A fundamental problem in interprocedural program analyses is the need to represent and manipulate collections of large sets. Binary Decision Diagrams (BDDs) are a data structure widely used in model checking to compactly encode large state sets. In this dissertation, we develop new techniques and frameworks for applying BDDs to program analysis, and use our BDD-based analyses to gain new insight into factors influencing analysis precision.
To make it feasible to express complicated, interrelated analyses using BDDs, we first present the design and implementation of Jedd, a Java language extension which adds relations implemented with BDDs as a datatype, and makes it possible to express BDD-based algorithms at a higher level than existing BDD libraries.
Using Jedd, we develop Paddle, a framework of context-sensitive points-to and call graph analyses for Java, as well as client analyses that make use of their results. Paddle supports several variations of context-sensitive analyses, including the use of call site strings and abstract receiver object strings as abstractions of context.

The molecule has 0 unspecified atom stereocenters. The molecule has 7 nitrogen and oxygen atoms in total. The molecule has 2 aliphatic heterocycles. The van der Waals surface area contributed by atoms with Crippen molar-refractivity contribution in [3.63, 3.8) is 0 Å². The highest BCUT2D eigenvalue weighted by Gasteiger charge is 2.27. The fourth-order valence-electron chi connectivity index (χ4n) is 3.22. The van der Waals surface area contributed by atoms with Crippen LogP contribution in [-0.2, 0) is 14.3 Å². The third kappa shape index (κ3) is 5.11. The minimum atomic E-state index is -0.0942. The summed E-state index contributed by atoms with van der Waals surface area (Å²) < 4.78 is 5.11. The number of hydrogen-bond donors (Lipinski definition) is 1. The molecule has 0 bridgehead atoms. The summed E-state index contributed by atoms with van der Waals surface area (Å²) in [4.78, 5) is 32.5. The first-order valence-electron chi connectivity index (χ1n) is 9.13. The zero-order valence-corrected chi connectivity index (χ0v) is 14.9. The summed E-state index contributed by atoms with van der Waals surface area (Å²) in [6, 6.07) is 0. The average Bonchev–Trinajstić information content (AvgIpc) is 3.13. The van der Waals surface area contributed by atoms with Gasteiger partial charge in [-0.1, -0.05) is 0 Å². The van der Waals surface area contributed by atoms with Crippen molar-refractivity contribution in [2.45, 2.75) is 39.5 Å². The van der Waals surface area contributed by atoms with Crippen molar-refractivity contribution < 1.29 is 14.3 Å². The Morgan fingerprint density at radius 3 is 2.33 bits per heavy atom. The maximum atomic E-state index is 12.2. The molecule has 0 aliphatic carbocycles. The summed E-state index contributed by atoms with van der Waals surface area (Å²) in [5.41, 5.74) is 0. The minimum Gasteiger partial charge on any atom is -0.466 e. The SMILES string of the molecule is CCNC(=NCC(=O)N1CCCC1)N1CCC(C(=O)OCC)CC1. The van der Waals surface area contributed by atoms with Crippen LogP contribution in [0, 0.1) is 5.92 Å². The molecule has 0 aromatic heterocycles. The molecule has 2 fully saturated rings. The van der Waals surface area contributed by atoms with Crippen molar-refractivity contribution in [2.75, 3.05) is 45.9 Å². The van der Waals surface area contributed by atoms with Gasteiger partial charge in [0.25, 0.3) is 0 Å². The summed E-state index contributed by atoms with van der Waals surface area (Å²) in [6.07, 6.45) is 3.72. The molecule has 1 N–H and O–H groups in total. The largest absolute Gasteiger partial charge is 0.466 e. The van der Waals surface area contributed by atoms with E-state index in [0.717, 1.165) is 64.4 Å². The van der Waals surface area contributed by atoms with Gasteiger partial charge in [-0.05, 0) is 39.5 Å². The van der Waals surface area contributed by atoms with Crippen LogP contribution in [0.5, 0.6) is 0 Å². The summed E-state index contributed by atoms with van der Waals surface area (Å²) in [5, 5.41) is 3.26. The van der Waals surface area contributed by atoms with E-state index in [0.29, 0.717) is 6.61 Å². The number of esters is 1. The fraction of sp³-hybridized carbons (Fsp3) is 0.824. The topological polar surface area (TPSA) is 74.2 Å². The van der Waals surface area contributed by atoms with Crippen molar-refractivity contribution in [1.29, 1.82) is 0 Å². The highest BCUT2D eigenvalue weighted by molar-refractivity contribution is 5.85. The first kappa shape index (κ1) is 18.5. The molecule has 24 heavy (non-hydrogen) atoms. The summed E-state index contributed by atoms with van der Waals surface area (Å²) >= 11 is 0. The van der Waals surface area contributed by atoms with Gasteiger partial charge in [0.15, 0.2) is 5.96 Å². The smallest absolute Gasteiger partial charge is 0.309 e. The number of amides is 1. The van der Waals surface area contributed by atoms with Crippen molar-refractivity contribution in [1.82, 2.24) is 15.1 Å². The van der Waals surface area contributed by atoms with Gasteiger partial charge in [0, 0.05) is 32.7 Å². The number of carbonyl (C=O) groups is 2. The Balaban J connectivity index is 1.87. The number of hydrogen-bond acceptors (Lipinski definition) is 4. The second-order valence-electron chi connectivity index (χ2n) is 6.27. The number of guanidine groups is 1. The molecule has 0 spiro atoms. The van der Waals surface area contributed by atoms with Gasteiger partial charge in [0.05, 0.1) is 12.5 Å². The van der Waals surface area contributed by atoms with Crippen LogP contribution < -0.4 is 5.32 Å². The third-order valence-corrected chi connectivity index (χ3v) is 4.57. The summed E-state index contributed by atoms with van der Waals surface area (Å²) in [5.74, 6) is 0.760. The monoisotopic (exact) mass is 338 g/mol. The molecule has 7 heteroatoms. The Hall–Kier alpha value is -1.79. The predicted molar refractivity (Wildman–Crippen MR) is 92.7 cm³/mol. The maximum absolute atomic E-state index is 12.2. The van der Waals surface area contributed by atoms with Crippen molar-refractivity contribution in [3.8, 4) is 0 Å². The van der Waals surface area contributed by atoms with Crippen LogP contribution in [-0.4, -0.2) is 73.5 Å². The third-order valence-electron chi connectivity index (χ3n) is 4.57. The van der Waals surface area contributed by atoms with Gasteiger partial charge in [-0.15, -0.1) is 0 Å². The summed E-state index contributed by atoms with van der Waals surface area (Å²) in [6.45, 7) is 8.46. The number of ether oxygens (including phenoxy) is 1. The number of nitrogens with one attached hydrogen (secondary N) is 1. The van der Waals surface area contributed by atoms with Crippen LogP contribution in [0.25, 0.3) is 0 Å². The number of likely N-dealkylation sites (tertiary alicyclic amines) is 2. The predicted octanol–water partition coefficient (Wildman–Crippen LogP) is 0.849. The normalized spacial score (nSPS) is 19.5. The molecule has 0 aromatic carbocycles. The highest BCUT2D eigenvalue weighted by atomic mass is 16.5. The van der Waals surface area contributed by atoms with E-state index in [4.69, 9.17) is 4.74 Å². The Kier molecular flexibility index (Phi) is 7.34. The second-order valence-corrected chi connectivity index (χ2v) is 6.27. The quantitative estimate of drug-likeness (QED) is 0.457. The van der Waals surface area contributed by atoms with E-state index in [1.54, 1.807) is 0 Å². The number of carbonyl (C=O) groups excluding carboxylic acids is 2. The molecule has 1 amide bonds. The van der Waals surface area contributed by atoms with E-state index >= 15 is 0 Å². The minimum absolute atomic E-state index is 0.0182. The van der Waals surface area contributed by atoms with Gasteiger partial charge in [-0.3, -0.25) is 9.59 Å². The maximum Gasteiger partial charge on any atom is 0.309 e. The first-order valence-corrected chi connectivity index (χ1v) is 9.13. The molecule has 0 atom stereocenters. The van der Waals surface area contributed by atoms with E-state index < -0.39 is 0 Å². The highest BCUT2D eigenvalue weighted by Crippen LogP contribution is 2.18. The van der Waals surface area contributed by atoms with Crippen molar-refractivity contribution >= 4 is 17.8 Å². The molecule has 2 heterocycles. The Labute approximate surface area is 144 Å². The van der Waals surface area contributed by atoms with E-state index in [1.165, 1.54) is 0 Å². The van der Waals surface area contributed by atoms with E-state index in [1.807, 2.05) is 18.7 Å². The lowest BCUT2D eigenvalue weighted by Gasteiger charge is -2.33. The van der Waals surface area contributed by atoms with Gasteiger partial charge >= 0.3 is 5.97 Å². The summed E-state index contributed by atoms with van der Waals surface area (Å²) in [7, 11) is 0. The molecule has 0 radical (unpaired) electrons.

We use the Paddle framework to perform an in-depth empirical study of the effect of context-sensitivity variations on the precision of interprocedural program analyses. The use of BDDs enables us to compare context-sensitive analyses on much larger, more realistic benchmarks than has been possible with traditional analysis implementations.
Finally, based on the call graph computed by Paddle, we implement, using Jedd, a novel static analysis of the cflow construct in the aspect-oriented language AspectJ. Thanks to the Jedd high-level representation, the implementation of the analysis closely mirrors its specification.